Oscar: Tandy, Jessica–Best Actress in Driving Miss Daisy (1989)

Jessica Tandy won the Best Actress oscar in 1989 for “Driving Miss Daisy.”  Tandy, one of the Academy’s oldest winners, competed in the lead category with isabelle Adjani in “Camille Claudel,” Pauline Collins in “Shirley Valentine,” Jessica lange in “The Music Box,” and Michelle Pfeiffer in “The Fabulous Baker Boys.”

A mildly entertaining adaptation of Alfred Uhry’s Pulitzer Prize-winning play about a simple black man (Morgan Freeman), who’ s hired as chauffeur for a cantankerous old Southern woman (Jessica Tandy), and winds up being her most loyal companion

The film, directed by Bruce Beresford in a smooth but undistinguished style, benefits from the likable performances by the two leads.

Dan Aykroyd is cast in an unusual “straight” role as Daisy’s son, though you can never quite forget who’s playing the part.

The film received nine nominations, winning four: Best Picture, Actress, Adapted Screenplay, and Makeup. Driving Miss Daisy had no violence and no sex-it was a middlebrow movie about virtues and decent values.

The film’s low budget ($7.5 million), and the fact that it was made without big-name stars, commanded the Academy members’ attention. Producer Zanuck observed after winning: “Anything that tugs at your heart and emotions has a good chance for the Best Picture.”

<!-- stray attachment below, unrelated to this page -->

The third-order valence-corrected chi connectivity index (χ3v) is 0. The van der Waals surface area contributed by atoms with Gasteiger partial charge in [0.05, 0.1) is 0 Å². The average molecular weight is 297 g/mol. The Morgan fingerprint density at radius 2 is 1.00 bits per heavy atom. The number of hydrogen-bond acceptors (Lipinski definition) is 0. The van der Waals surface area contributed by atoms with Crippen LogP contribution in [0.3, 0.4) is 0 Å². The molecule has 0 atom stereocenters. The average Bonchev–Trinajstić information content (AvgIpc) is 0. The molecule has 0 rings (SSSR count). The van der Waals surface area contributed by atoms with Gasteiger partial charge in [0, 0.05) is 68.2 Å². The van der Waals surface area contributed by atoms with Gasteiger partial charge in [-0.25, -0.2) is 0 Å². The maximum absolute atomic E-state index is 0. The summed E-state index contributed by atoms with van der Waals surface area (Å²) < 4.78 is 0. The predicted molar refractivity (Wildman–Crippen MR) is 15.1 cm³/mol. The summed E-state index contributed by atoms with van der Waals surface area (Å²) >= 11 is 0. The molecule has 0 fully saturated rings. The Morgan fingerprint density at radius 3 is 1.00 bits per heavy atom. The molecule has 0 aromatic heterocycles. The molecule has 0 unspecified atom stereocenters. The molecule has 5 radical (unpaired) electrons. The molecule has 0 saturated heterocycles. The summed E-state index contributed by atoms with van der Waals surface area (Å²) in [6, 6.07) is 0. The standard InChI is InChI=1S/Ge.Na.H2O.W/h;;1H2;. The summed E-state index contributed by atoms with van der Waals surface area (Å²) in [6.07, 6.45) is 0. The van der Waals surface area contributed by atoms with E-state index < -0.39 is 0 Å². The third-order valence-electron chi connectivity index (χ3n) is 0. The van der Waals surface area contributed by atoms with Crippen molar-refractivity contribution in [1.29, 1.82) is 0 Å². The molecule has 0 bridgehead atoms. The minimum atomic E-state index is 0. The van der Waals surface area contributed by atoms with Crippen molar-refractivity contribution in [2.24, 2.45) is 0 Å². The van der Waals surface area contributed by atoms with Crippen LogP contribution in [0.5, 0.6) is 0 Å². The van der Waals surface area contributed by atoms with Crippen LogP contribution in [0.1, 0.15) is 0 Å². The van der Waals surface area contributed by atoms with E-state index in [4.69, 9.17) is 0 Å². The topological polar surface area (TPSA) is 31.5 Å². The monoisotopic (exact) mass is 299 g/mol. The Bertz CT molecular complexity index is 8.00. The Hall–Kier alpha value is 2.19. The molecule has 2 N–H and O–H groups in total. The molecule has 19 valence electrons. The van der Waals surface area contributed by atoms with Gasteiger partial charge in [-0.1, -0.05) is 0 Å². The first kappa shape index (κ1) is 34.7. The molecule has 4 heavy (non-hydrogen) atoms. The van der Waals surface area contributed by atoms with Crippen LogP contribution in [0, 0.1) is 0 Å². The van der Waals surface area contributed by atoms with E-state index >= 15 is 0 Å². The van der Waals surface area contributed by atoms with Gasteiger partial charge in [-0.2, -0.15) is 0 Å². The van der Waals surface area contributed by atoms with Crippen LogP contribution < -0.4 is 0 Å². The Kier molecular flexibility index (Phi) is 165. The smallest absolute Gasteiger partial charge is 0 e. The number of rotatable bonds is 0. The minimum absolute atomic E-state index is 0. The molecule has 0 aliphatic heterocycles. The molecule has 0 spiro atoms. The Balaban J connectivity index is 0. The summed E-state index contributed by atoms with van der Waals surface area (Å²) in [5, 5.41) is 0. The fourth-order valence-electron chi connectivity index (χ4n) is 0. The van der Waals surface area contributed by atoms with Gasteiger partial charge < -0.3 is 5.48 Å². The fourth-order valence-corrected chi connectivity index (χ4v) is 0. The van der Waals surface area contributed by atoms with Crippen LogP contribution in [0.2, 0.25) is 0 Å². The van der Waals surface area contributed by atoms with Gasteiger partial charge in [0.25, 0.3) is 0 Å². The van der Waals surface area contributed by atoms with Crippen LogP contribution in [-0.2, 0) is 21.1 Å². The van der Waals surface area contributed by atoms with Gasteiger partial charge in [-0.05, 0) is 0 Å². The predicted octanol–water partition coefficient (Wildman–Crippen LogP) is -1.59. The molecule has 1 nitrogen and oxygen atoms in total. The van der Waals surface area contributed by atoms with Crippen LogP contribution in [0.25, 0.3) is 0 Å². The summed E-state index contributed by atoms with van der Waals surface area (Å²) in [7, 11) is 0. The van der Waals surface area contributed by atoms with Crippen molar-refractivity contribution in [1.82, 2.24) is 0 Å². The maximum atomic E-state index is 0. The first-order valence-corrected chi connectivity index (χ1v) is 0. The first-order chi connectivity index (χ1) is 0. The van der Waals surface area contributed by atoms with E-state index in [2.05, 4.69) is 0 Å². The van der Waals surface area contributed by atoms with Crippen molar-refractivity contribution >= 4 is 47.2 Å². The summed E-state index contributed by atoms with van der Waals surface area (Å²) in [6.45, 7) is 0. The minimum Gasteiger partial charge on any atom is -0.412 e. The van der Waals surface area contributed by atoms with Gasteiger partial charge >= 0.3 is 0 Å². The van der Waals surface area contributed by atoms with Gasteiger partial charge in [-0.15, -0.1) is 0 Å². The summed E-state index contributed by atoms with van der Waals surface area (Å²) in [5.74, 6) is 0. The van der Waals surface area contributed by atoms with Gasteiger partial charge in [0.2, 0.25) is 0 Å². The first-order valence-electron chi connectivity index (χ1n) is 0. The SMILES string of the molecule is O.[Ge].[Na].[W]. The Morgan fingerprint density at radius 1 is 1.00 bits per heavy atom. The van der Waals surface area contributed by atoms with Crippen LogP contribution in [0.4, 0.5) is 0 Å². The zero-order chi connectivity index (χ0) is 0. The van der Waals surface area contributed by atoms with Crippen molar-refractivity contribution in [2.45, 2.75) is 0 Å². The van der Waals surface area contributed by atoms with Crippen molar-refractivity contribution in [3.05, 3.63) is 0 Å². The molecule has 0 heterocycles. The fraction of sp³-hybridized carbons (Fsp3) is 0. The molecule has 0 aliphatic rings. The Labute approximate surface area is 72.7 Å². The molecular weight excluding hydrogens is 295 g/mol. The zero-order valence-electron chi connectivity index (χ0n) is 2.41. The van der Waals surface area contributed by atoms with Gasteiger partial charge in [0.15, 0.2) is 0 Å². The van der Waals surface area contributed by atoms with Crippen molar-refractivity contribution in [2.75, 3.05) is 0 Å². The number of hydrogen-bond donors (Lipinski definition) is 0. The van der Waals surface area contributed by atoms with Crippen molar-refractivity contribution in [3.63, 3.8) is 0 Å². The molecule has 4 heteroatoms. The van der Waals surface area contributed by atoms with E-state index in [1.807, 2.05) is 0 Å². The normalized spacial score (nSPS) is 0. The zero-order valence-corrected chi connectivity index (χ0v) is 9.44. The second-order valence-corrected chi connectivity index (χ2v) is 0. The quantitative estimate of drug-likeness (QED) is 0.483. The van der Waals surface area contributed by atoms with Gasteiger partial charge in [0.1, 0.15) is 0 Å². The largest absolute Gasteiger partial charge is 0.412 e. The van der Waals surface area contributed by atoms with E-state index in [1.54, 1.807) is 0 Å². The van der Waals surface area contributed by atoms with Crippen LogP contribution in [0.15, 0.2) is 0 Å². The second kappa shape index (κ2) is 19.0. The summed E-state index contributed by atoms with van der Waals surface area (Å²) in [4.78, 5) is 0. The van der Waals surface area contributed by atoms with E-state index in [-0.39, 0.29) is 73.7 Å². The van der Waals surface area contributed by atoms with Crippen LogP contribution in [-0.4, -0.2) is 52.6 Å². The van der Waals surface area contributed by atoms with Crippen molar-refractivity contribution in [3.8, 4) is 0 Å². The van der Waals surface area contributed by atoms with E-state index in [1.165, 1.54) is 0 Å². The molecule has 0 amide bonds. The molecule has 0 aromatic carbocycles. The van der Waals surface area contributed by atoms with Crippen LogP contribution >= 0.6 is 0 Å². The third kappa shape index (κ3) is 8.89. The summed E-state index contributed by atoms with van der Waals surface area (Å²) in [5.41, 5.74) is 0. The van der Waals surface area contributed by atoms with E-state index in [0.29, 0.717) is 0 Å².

Oscar Nominations: 9

Picture, produced by Richard D. Zanuck and Lili Fini Zanuck
Screenplay (Adapted): Alfred Uhry
Actress: Jessica Tandy
Actor: Morgan Freeman
Supporting Actor: Dan Aykroyd
Art direction-set decoration: Bruno Rubeo; Crispian Sallis
Film Editing: Mark Warner
Costume design: Elizabeth McBride
Makeup: Manlio Rocchetti, Lynn Barber, and Kevin Haney

Oscar Awards: 4


Oscar Context

The most nominated film in 1989, “Driving Miss Daisy,” received four Oscars out of its 9 nominations, including Picture, Screenplay, and Actress. The biggest scandal was that the film’s director, Bruce Beresford, failed to receive recognition from his peers in the Directors Branch.

The other Best Picture nominees represented a mixed bag in genre and quality: Oliver Stone’s Vietnam drama “Born on the Fourth of July” with 8 nominations, “My Left Foot” with 5, “Dead Poets Society” with 4, and “Field of Dreams” with 3.


Miss Daisy Werthan (Jessca Tandy)

Hoke Colburn (Morgan Freeman)

Boolie Werthan (Dan Aykroyd)

Florine Werthan (Patti LuPone)

Idella (Esther Rolle)

Mis McClatchey (Joann Havrilla)

Oscar (William Hall Jr.)

Dr. Weil (Alvin M. Sugraman)

nonie (Clarice F. Geigerman)

Miriam (Muriel Moore)


(Zanuck Company Productions)